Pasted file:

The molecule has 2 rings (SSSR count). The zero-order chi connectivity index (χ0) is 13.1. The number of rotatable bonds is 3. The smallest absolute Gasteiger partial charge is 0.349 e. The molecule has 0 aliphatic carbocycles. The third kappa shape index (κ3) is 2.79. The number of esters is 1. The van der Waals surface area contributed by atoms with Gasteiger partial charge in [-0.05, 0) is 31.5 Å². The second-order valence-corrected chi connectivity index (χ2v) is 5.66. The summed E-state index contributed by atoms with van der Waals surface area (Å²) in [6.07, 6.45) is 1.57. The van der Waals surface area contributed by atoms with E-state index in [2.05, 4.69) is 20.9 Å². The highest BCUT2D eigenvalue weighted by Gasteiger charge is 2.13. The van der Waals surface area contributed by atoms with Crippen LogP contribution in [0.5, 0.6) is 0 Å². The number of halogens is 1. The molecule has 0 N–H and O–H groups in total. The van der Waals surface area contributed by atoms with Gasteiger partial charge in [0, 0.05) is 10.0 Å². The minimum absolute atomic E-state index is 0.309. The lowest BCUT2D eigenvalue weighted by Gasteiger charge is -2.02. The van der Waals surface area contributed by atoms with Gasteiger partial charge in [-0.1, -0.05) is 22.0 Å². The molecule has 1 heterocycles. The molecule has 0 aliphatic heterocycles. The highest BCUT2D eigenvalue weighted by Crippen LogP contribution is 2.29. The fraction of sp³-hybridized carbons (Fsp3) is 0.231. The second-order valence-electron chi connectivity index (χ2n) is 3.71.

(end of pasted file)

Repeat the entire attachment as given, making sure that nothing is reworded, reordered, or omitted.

The molecule has 2 rings (SSSR count). The zero-order chi connectivity index (χ0) is 13.1. The number of rotatable bonds is 3. The smallest absolute Gasteiger partial charge is 0.349 e. The molecule has 0 aliphatic carbocycles. The third kappa shape index (κ3) is 2.79. The number of esters is 1. The van der Waals surface area contributed by atoms with Gasteiger partial charge in [-0.05, 0) is 31.5 Å². The second-order valence-corrected chi connectivity index (χ2v) is 5.66. The summed E-state index contributed by atoms with van der Waals surface area (Å²) in [6.07, 6.45) is 1.57. The van der Waals surface area contributed by atoms with E-state index in [2.05, 4.69) is 20.9 Å². The highest BCUT2D eigenvalue weighted by Gasteiger charge is 2.13. The van der Waals surface area contributed by atoms with Crippen LogP contribution in [0.5, 0.6) is 0 Å². The number of halogens is 1. The molecule has 0 N–H and O–H groups in total. The van der Waals surface area contributed by atoms with Gasteiger partial charge in [0, 0.05) is 10.0 Å². The minimum absolute atomic E-state index is 0.309. The lowest BCUT2D eigenvalue weighted by Gasteiger charge is -2.02. The van der Waals surface area contributed by atoms with Gasteiger partial charge in [-0.1, -0.05) is 22.0 Å². The molecule has 1 heterocycles. The molecule has 0 aliphatic heterocycles. The highest BCUT2D eigenvalue weighted by Crippen LogP contribution is 2.29. The fraction of sp³-hybridized carbons (Fsp3) is 0.231. The second-order valence-electron chi connectivity index (χ2n) is 3.71.